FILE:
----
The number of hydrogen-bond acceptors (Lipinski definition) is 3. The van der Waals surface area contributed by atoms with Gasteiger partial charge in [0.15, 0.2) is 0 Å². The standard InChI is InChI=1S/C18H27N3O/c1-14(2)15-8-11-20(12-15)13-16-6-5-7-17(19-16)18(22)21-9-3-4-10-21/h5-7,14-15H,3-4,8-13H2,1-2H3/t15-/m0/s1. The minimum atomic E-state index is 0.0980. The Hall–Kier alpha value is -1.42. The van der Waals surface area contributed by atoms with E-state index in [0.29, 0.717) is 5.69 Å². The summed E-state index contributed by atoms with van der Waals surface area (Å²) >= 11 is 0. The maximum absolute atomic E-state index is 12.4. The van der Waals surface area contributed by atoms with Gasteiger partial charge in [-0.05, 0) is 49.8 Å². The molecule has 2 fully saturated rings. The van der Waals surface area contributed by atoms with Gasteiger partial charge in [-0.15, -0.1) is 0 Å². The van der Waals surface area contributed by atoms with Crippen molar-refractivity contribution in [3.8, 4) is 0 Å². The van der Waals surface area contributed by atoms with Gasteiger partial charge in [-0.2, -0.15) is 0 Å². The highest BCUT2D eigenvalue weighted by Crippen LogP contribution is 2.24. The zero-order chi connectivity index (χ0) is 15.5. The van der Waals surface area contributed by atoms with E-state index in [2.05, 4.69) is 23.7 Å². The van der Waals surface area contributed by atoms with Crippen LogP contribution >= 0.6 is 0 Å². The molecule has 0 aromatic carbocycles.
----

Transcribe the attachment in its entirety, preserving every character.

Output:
The number of hydrogen-bond acceptors (Lipinski definition) is 3. The van der Waals surface area contributed by atoms with Gasteiger partial charge in [0.15, 0.2) is 0 Å². The standard InChI is InChI=1S/C18H27N3O/c1-14(2)15-8-11-20(12-15)13-16-6-5-7-17(19-16)18(22)21-9-3-4-10-21/h5-7,14-15H,3-4,8-13H2,1-2H3/t15-/m0/s1. The minimum atomic E-state index is 0.0980. The Hall–Kier alpha value is -1.42. The van der Waals surface area contributed by atoms with E-state index in [0.29, 0.717) is 5.69 Å². The summed E-state index contributed by atoms with van der Waals surface area (Å²) >= 11 is 0. The maximum absolute atomic E-state index is 12.4. The van der Waals surface area contributed by atoms with Gasteiger partial charge in [-0.05, 0) is 49.8 Å². The molecule has 2 fully saturated rings. The van der Waals surface area contributed by atoms with Gasteiger partial charge in [-0.15, -0.1) is 0 Å². The van der Waals surface area contributed by atoms with Crippen molar-refractivity contribution in [3.8, 4) is 0 Å². The van der Waals surface area contributed by atoms with Gasteiger partial charge in [-0.2, -0.15) is 0 Å². The highest BCUT2D eigenvalue weighted by Crippen LogP contribution is 2.24. The zero-order chi connectivity index (χ0) is 15.5. The van der Waals surface area contributed by atoms with E-state index in [2.05, 4.69) is 23.7 Å². The van der Waals surface area contributed by atoms with Crippen LogP contribution >= 0.6 is 0 Å². The molecule has 0 aromatic carbocycles.